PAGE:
According to the US Department of Labor’s Bureau of Labor Statistics, the number of layoffs fell 5.6% to 1,438 in November from October’s 1,523; while the number of affected workers plummeted 12.4% to 138,543 in November, from October’s total of 158,240 (See October Mass Layoffs Head North).
The government defines mass layoffs as those involving at least 50 people from the same organization as measured by new jobless benefit requests.
The number of layoffs and affected workers were both sharply lower than a year ago, with the number of initial claims ended the month at the lowest level for November since 1997. From January through November 2003, both the total number of layoffs – at 17,034 – and the number of affected workers – at 1,696,293 – were lower than the January to November period a year ago (17,803 layoffs and 1,980,893 workers).
Digging deeper into the data, the government said fewer mass-layoff initial claims were filed against employers in temporary help services, payroll services, farm labor, and highway, street, and bridge construction in November 2003 compared with a year earlier.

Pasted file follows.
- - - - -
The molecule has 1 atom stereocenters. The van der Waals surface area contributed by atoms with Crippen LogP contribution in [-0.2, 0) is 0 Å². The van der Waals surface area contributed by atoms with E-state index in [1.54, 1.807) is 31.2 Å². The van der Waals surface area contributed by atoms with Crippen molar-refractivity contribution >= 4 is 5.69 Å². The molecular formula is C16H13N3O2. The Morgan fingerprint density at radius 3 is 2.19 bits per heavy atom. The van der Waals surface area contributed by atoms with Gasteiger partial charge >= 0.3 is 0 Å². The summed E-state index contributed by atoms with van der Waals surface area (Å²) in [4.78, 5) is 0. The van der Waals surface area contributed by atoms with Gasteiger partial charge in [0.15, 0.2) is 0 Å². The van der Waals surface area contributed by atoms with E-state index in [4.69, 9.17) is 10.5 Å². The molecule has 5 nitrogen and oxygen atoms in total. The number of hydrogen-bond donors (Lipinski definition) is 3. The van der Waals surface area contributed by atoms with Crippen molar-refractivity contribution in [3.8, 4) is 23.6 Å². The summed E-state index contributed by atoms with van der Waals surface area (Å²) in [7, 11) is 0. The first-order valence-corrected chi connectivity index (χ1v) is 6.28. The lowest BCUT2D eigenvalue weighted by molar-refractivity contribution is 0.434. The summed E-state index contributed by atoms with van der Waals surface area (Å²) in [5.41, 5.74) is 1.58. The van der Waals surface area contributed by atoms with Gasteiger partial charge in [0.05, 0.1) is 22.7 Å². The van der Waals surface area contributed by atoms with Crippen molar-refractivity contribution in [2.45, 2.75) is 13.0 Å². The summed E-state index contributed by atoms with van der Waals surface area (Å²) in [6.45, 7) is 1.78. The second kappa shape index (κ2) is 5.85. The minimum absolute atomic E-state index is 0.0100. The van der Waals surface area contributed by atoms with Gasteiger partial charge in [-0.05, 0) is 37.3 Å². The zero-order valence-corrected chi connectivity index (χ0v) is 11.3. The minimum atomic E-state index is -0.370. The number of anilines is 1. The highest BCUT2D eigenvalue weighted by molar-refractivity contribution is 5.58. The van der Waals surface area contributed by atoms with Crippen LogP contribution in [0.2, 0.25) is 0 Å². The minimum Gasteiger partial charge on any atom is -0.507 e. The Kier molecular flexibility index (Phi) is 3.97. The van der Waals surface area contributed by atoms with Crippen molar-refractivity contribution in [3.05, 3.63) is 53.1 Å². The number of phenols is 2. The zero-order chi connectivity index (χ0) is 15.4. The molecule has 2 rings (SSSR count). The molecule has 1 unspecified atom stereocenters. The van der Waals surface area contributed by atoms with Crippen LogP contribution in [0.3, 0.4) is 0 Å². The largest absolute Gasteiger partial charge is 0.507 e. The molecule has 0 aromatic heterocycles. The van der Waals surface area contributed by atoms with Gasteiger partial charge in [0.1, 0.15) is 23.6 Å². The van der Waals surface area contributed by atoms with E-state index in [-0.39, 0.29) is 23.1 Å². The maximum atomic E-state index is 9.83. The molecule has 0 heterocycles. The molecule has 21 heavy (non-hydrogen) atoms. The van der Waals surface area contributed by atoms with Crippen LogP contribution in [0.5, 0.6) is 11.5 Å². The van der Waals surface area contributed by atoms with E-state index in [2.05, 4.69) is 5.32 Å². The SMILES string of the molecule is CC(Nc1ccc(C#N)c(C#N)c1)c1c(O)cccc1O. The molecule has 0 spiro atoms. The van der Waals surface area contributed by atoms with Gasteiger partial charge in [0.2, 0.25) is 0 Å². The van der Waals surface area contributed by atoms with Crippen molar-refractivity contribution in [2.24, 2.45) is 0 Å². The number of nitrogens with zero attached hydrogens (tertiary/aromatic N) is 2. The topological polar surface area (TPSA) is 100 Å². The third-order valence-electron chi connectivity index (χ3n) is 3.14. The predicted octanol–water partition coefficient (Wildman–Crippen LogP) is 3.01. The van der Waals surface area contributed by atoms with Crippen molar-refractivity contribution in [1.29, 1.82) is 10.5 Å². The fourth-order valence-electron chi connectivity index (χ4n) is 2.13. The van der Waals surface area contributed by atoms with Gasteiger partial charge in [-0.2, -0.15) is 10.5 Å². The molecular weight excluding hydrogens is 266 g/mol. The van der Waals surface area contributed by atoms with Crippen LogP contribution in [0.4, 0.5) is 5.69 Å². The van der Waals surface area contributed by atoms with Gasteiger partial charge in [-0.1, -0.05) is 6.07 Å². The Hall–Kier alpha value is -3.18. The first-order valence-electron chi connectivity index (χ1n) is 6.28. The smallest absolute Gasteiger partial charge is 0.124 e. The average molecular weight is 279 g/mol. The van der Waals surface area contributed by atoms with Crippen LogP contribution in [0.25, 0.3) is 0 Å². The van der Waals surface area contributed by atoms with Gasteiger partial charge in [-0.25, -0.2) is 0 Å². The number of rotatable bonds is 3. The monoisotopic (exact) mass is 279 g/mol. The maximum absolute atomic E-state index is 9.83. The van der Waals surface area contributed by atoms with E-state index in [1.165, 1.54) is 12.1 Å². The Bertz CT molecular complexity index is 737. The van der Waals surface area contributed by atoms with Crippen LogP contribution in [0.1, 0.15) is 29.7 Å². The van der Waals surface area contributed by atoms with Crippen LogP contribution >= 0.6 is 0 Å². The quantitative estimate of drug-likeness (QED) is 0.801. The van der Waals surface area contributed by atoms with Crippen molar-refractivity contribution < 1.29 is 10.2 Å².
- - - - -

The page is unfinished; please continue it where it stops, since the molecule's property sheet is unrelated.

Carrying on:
Highway, street, and bridge construction, with 11,242 workers, and temporary help services, with 7,002 workers, together accounted for 13% of all initial claims in November. The 10 industries reporting the highest number of mass-layoff initial claims accounted for 28% of the total.
The manufacturing sector recorded 28% of all mass layoffs and 35% of all initial claims filed in November. A year ago, manufacturing reported 33% of events and 39% of initial claims. Within manufacturing, the number of claimants was highest in transportation equipment (9,696) and food processing (8,410).
Construction accounted for 18% of layoffs and 15% of workers, with layoffs mostly in highway, street, and bridge construction. Administrative and waste services accounted for 11% of layoffs and 10% of affected workers during the month, mainly in temporary help services. Ten percent of the events and 7% of the initial claims were from the agriculture, forestry, fishing and hunting sector, largely among farm labor contractors and crew leaders.
An additional 5% of all layoffs and initial claims filed during November were from accommodation and food services, primarily among food service contractors.